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Xochitl Mellor, Marcela Estrada, Lauren Tomlinson, Yinxi Yu, Gui-Shuang Ying, Gil Binenbaum; Daily oxygen supplementation and risk of retinopathy of prematurity. Invest. Ophthalmol. Vis. Sci. 2020;61(7):2194.
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© ARVO (1962-2015); The Authors (2016-present)
Although higher blood oxygen saturation levels increase the risk of severe retinopathy of prematurity (ROP), complicated measures of respiratory status are impractical as screening criteria. We sought to determine if a simple, clinically useful measure of ROP risk can be developed using degree or duration of oxygen supplementation during the first month of postnatal life.
North American infants from the G-ROP-1 (29 hospitals, 2006-2012) and G-ROP-2 (41 hospitals, 2015-2017) studies with complete daily supplemental (>21%) oxygen data were studied. Associations between severe ROP and days on supplemental oxygen (DSO) during ages 0-28 days were assessed using multivariable regression, controlling for BW, GA, and other factors. Multiple screening criteria were compared: newly developed criteria incorporating DSO; G-ROP criteria, which include slow weight gain measures; G-ROP updated with DSO; and current guidelines.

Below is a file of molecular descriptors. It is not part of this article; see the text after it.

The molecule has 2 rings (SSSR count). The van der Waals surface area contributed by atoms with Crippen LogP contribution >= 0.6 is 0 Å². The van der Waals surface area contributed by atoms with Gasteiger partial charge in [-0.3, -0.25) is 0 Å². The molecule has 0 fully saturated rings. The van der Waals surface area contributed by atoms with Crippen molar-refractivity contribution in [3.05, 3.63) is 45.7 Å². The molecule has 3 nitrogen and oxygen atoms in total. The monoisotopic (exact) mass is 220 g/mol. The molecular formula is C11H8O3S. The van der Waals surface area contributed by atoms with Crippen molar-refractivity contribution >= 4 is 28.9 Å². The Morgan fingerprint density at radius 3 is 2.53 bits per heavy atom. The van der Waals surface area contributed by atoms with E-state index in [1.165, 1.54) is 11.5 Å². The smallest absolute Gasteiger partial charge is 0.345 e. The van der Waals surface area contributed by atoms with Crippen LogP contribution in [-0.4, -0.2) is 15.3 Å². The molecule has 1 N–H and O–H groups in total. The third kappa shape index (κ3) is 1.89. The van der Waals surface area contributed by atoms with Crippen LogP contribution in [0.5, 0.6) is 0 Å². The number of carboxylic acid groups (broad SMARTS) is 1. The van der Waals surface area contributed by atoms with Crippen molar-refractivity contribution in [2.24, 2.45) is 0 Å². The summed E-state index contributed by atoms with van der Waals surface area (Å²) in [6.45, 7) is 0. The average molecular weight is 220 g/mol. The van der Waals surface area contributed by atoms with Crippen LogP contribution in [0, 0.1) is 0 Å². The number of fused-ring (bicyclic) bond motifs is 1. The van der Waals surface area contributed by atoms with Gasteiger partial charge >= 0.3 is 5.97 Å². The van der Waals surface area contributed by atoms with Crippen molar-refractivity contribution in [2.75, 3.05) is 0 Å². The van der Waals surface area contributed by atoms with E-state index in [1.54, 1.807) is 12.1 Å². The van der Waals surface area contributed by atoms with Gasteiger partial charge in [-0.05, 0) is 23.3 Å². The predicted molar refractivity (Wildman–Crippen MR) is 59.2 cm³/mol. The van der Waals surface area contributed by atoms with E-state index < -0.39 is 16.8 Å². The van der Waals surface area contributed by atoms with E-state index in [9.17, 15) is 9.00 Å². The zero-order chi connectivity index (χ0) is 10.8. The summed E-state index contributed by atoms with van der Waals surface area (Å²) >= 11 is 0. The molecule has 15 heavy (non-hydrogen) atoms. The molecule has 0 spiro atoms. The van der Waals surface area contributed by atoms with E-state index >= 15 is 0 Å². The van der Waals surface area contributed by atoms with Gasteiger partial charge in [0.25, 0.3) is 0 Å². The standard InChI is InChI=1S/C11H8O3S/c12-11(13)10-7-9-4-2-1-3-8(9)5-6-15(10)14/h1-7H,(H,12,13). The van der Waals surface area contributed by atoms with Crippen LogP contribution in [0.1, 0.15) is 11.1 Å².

8,949 infants (5,886 G-ROP-1, 3,063 G-ROP-2) were studied. 459 (5.1%) developed Type 1, 523 (5.8%) were treated. DSO during ages 0-28 days was associated with severe ROP overall (aOR 1.174 per day increase, 95%CI 1.158-1.190). The following criteria had 100% sensitivity for Type 1 and higher specificity than current guidelines: New criteria with DSO (BW<901g, GA<26 weeks, DSO>3) had 23% fewer infants examined; modified G-ROP including DSO, 29% fewer; original G-ROP, 32% fewer.
A simple DSO measure improves specificity but is still not as specific as the G-ROP criteria. In high-level-neonatal-care settings, incorporating simple measures of oxygen supplementation into screening criteria does not improve ROP prediction more than postnatal weight gain.
This is a 2020 ARVO Annual Meeting abstract.
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